She carried me to the side of the yard opposite the kitchen and sat down resting her back against a pillar. The dinner party was still on in full swing although the voices of the Xus and their guests were increasingly slurred.
‘Maomi, they dare to call themselves Chinese, this family of mine,’ said Nai Nai with a sharpness that I wasn’t used to in her. I wiggled around in her arms trying to make her smile but she was too distracted.
‘All that is good in China and noble about being Chinese, they reject,’ she continued. ‘They laugh at the classics. The Dream of the Red Chamber is foolish they say and they call the great poet Du Fu boring! Peking Opera is too noisy for my grandson and even
‘Chinese need to be more practical Ma,’ my son says all puffed up with importance. He has the guts to condescend to me! His mother! ‘Calligraphy doesn’t make money Ma; Poetry doesn’t buy cars.’ But I ask you maomi, what is the use of money without poetry?
‘They don’t read, they watch TV. They don’t go to the theatre but to the disco. What with all this sms and computers I wouldn’t be surprised if Xiao Xu has forgotten how to write Chinese characters altogether!’ Nai Nai raged on.
By this time I had stopped wiggling and was paying attention to what she was saying.
‘But for me life’s held different cards. How I have suffered from men and their endless wars and revolutions. Sometimes I feel I’ve been left with nothing: my youth, my hopes, they’ve all gone. It’s not been easy maomi, not for any of us Chinese.’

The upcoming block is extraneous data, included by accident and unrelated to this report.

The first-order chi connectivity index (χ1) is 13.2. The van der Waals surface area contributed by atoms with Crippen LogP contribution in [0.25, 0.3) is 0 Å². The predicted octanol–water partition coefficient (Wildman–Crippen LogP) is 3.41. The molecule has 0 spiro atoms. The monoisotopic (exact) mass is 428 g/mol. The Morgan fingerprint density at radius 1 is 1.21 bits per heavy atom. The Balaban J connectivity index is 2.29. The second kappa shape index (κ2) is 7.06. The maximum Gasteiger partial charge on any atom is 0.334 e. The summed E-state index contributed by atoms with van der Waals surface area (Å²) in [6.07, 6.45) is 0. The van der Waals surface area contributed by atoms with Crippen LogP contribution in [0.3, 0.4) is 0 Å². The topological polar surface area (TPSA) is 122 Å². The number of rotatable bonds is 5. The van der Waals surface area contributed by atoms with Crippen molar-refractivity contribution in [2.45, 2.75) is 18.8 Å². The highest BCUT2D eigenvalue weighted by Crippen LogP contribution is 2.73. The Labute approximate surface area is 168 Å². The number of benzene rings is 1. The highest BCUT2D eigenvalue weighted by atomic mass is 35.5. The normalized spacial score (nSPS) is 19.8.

Nai Nai held me up in front of her and looked straight into my eyes. I was fascinated, if confused by her words.
‘So here I am little one, nearly eighty years old. A dead husband; my many children scattered to the wind. Except for Lao Xu, of course; my one surviving son. And then there’s Xiao Xu . . .’
Nai Nai’s voice trailed off in despair. It was already very late and the party in the kitchen appeared finally to be winding down. She gave me a last scratch under the chin and then rose to return to her bedroom for the night.
I knew why Nai Nai had been lost for words when it came to Xiao Xu. I was only a few days old when Ma had first warned me of this Ren.
‘You be careful of that one,’ she had meowed, indicating the podgy, spoilt, grandson of the family.
‘That one has a knife in his belly.’
It was just as well that Ma had warned me off Xiao Xu. I knew to steer well clear of him but several of my cousins had had their tails yanked when they blundered too close to his hard, pinching hands .
There was even a rumour that as a boy the Xu grandson had set fire to the whiskers of a little kitten.
I was so frightened when I heard this that I went running to Ma to hide in the comfort of her fur. She had nuzzled me lightly and told me not to worry. Nai Nai would never let anything bad happen to us, she had said.